Making a living trust lets you avoid having your assets go through probate. Your living trust is a snapshot of which beneficiaries you want to inherit your assets at that particular time. You can name your contingent beneficiaries when you first create your trust. If you already have a trust in place, you can amend it to include a contingent beneficiary. Once you create your original trust or complete the trust amendment, your contingent beneficiary will inherit your assets according to your trust terms.
Contingent Beneficiary Defined
A contingent beneficiary receives your assets if the primary beneficiary is not able to receive them. For example, if the primary beneficiary dies before you, the assets pass to the contingent beneficiary you named in your trust. You can name more than one contingent beneficiary. In this case, your beneficiaries receive the assets in the order in which you named them. Your contingent beneficiary can be a person, a charity, an estate or another trust.
Choosing Contingent Beneficiary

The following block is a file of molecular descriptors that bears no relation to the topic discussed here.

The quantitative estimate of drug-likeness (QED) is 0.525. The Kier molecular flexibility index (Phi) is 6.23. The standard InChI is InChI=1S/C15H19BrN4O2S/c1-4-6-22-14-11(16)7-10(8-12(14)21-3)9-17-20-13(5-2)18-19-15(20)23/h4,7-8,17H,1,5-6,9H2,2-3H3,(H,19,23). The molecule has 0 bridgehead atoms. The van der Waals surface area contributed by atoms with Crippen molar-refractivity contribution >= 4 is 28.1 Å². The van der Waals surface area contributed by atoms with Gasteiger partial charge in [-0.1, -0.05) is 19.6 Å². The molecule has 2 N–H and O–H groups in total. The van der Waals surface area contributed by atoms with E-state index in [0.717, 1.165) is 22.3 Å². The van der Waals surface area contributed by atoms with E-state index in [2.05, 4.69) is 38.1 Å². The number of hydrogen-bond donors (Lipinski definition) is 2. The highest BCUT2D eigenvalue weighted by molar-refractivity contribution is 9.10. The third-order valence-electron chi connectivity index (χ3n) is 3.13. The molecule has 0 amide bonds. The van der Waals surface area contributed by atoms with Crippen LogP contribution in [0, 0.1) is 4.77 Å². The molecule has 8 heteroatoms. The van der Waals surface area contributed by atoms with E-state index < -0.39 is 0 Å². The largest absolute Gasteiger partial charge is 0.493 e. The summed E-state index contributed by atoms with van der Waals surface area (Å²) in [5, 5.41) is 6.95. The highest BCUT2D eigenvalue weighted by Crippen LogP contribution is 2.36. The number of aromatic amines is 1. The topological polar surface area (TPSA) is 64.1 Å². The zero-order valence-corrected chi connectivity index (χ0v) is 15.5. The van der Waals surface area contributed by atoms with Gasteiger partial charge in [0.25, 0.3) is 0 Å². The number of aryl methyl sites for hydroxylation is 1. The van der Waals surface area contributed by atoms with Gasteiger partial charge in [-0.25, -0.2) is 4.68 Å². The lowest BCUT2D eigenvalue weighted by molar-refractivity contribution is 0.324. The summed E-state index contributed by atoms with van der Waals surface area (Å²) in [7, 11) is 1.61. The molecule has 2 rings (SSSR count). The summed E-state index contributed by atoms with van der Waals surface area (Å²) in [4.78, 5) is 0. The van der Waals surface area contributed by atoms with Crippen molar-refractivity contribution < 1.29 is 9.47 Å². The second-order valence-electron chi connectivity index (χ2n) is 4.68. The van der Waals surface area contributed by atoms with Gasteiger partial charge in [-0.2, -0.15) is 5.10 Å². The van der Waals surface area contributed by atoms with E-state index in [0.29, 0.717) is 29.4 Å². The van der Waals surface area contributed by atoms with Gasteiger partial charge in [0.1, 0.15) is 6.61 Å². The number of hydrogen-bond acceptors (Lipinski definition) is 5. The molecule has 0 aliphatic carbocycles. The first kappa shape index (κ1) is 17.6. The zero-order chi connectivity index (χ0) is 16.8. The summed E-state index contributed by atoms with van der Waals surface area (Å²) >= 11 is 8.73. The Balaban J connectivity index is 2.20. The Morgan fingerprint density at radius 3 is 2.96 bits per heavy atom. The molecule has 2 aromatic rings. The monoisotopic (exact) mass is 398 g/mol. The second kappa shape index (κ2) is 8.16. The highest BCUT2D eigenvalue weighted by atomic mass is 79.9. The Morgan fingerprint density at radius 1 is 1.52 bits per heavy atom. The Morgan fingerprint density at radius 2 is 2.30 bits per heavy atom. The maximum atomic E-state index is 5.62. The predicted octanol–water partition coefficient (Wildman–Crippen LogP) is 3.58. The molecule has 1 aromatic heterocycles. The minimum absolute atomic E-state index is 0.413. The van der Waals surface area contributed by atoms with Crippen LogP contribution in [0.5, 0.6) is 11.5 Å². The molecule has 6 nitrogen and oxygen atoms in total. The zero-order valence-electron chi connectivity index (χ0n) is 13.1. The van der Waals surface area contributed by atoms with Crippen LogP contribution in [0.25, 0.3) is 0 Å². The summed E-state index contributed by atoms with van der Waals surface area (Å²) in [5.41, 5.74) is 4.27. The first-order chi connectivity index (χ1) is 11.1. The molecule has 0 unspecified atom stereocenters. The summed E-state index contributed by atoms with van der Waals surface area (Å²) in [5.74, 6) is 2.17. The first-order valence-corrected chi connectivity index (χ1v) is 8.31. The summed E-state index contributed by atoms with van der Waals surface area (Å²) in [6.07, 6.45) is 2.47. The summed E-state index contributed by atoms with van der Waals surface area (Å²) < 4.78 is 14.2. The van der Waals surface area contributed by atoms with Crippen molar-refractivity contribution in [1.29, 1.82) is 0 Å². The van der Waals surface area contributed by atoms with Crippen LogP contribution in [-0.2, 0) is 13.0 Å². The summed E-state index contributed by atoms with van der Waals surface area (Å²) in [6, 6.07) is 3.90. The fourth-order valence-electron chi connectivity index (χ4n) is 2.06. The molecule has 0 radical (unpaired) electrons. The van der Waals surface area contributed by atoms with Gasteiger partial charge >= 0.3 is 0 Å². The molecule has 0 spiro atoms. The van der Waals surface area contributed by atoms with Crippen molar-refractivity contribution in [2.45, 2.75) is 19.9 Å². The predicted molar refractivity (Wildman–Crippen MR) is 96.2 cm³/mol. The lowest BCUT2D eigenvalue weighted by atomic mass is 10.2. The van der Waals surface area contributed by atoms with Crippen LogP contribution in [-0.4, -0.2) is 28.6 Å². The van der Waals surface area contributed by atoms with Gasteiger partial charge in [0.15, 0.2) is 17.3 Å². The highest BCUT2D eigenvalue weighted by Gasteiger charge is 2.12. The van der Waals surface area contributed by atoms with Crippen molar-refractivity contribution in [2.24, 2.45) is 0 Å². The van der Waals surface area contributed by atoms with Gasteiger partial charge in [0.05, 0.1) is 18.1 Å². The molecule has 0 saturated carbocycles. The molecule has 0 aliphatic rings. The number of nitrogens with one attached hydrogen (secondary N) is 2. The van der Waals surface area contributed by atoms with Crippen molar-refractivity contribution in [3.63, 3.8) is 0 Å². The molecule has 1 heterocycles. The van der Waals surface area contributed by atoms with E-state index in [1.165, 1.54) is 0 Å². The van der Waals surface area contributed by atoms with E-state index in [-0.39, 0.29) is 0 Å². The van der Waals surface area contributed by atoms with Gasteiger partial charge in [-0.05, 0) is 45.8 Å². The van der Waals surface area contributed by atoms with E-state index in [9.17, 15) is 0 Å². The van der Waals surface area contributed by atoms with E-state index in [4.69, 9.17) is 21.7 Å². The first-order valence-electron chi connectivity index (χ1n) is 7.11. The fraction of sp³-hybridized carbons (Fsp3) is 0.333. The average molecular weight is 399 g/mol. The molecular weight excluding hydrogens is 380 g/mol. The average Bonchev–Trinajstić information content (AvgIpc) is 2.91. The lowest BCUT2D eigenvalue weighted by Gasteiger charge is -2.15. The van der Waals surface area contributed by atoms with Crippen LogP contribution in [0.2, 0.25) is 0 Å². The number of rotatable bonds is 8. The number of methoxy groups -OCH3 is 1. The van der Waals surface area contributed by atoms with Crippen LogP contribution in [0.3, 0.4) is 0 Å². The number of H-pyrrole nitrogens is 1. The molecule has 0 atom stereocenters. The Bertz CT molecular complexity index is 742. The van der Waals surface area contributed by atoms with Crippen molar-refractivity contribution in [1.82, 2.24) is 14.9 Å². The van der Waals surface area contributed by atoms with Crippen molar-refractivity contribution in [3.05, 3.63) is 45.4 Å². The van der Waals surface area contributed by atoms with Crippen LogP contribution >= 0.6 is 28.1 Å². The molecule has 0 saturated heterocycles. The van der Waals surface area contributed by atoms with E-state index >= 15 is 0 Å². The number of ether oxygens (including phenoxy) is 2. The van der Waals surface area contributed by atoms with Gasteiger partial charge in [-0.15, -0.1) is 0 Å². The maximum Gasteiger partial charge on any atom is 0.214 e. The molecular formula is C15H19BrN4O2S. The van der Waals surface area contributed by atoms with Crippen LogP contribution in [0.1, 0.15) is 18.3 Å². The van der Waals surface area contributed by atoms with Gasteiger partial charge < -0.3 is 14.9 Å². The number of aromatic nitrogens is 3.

Consider the way your primary beneficiary will receive your assets when choosing a contingent beneficiary. For example, if your primary beneficiary will receive $1,000 a month for 10 years, your contingent beneficiary will receive those payments the same way. If you name a minor as your contingent beneficiary, you need to appoint a guardian to manage the assets until the minor reaches legal age. Because many people name their immediate family as the primary beneficiaries, you may want to select close friends and relatives as your contingent beneficiaries.
Create Your Trust
You can name your primary and contingent beneficiaries when you create your trust. You need to decide who your beneficiaries are and what assets you want to leave to each of them. For example, say you want to name your sister as the primary beneficiary and your niece as the contingent beneficiary for a $10,000 gift. The trust must clearly identify that you are giving $10,000 to your sister as the primary beneficiary. Should your sister die before you, the $10,000 passes to your niece as the contingent beneficiary.
Amend Your Trust
Your attorney can draw up an amendment to add a contingent beneficiary to your existing trust. You need to provide your attorney with the contingent beneficiary’s legal name and current address. Before you sign, review the amendment to be sure it accomplishes your estate planning goals. If you made the living trust with your spouse or another person, she must agree to the amendment and sign it. The amendment is made part of your living trust and supersedes the original beneficiary designation.
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